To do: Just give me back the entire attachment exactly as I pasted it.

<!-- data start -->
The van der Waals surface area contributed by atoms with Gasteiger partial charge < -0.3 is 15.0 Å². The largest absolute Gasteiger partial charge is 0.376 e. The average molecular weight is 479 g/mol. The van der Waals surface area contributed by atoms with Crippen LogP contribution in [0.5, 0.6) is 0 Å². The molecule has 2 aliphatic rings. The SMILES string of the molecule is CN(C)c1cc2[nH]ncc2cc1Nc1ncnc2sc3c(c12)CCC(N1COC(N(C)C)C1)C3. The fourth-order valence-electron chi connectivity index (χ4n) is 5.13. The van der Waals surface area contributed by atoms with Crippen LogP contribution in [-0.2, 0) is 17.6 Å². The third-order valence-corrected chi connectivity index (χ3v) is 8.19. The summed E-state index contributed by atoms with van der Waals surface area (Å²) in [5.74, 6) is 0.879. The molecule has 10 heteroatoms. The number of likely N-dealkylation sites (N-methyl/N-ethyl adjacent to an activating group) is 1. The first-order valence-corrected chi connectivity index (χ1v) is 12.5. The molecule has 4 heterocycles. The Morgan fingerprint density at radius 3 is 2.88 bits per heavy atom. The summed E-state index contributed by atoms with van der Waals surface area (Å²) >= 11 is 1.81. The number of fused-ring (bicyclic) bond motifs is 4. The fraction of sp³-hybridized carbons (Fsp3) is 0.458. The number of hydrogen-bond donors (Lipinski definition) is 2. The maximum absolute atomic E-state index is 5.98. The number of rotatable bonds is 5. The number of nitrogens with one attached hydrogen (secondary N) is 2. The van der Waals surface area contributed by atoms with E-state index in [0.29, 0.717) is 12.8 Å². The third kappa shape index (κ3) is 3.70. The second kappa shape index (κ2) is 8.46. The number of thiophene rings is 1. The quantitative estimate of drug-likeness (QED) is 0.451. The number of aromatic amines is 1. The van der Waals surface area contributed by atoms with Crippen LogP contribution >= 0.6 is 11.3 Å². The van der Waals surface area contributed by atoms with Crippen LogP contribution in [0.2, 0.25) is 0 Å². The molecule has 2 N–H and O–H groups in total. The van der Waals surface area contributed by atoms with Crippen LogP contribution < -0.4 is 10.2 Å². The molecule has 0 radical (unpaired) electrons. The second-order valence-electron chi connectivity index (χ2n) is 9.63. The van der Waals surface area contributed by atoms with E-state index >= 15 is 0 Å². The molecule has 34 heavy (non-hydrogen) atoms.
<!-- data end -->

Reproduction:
The van der Waals surface area contributed by atoms with Gasteiger partial charge < -0.3 is 15.0 Å². The largest absolute Gasteiger partial charge is 0.376 e. The average molecular weight is 479 g/mol. The van der Waals surface area contributed by atoms with Crippen LogP contribution in [0.5, 0.6) is 0 Å². The molecule has 2 aliphatic rings. The SMILES string of the molecule is CN(C)c1cc2[nH]ncc2cc1Nc1ncnc2sc3c(c12)CCC(N1COC(N(C)C)C1)C3. The fourth-order valence-electron chi connectivity index (χ4n) is 5.13. The van der Waals surface area contributed by atoms with Crippen LogP contribution in [-0.2, 0) is 17.6 Å². The third-order valence-corrected chi connectivity index (χ3v) is 8.19. The summed E-state index contributed by atoms with van der Waals surface area (Å²) in [5.74, 6) is 0.879. The molecule has 10 heteroatoms. The number of likely N-dealkylation sites (N-methyl/N-ethyl adjacent to an activating group) is 1. The first-order valence-corrected chi connectivity index (χ1v) is 12.5. The molecule has 4 heterocycles. The Morgan fingerprint density at radius 3 is 2.88 bits per heavy atom. The summed E-state index contributed by atoms with van der Waals surface area (Å²) >= 11 is 1.81. The number of fused-ring (bicyclic) bond motifs is 4. The fraction of sp³-hybridized carbons (Fsp3) is 0.458. The number of hydrogen-bond donors (Lipinski definition) is 2. The maximum absolute atomic E-state index is 5.98. The number of rotatable bonds is 5. The number of nitrogens with one attached hydrogen (secondary N) is 2. The van der Waals surface area contributed by atoms with E-state index in [0.29, 0.717) is 12.8 Å². The third kappa shape index (κ3) is 3.70. The second kappa shape index (κ2) is 8.46. The number of thiophene rings is 1. The quantitative estimate of drug-likeness (QED) is 0.451. The number of aromatic amines is 1. The van der Waals surface area contributed by atoms with Crippen LogP contribution >= 0.6 is 11.3 Å². The van der Waals surface area contributed by atoms with Crippen LogP contribution in [0.2, 0.25) is 0 Å². The molecule has 2 N–H and O–H groups in total. The van der Waals surface area contributed by atoms with Crippen LogP contribution < -0.4 is 10.2 Å². The molecule has 0 radical (unpaired) electrons. The second-order valence-electron chi connectivity index (χ2n) is 9.63. The van der Waals surface area contributed by atoms with E-state index >= 15 is 0 Å². The molecule has 34 heavy (non-hydrogen) atoms.